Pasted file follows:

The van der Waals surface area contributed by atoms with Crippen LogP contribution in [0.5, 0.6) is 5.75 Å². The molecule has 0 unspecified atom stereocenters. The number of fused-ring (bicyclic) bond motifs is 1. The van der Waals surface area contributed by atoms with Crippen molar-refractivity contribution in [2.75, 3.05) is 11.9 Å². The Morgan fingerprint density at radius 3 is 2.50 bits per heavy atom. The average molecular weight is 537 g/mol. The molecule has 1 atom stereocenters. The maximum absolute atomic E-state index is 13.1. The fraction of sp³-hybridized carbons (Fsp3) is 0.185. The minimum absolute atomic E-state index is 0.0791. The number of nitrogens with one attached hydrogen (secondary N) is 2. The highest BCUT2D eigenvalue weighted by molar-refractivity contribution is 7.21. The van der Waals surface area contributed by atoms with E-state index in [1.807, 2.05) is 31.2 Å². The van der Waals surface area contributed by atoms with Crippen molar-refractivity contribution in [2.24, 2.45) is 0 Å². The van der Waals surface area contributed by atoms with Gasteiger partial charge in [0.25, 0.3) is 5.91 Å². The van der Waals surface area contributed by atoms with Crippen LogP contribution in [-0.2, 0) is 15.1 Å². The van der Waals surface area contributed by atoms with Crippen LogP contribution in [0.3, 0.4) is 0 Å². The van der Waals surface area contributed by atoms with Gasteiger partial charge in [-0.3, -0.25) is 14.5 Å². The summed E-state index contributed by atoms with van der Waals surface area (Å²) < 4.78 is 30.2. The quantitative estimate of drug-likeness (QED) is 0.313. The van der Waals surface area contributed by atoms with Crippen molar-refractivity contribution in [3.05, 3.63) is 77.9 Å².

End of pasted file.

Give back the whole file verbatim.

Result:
The van der Waals surface area contributed by atoms with Crippen LogP contribution in [0.5, 0.6) is 5.75 Å². The molecule has 0 unspecified atom stereocenters. The number of fused-ring (bicyclic) bond motifs is 1. The van der Waals surface area contributed by atoms with Crippen molar-refractivity contribution in [2.75, 3.05) is 11.9 Å². The Morgan fingerprint density at radius 3 is 2.50 bits per heavy atom. The average molecular weight is 537 g/mol. The molecule has 1 atom stereocenters. The maximum absolute atomic E-state index is 13.1. The fraction of sp³-hybridized carbons (Fsp3) is 0.185. The minimum absolute atomic E-state index is 0.0791. The number of nitrogens with one attached hydrogen (secondary N) is 2. The highest BCUT2D eigenvalue weighted by molar-refractivity contribution is 7.21. The van der Waals surface area contributed by atoms with E-state index in [1.807, 2.05) is 31.2 Å². The van der Waals surface area contributed by atoms with Crippen molar-refractivity contribution in [2.24, 2.45) is 0 Å². The van der Waals surface area contributed by atoms with Gasteiger partial charge in [0.25, 0.3) is 5.91 Å². The van der Waals surface area contributed by atoms with Crippen LogP contribution in [-0.2, 0) is 15.1 Å². The van der Waals surface area contributed by atoms with Crippen LogP contribution in [0.3, 0.4) is 0 Å². The van der Waals surface area contributed by atoms with Gasteiger partial charge in [-0.3, -0.25) is 14.5 Å². The summed E-state index contributed by atoms with van der Waals surface area (Å²) < 4.78 is 30.2. The quantitative estimate of drug-likeness (QED) is 0.313. The van der Waals surface area contributed by atoms with Crippen molar-refractivity contribution in [3.05, 3.63) is 77.9 Å².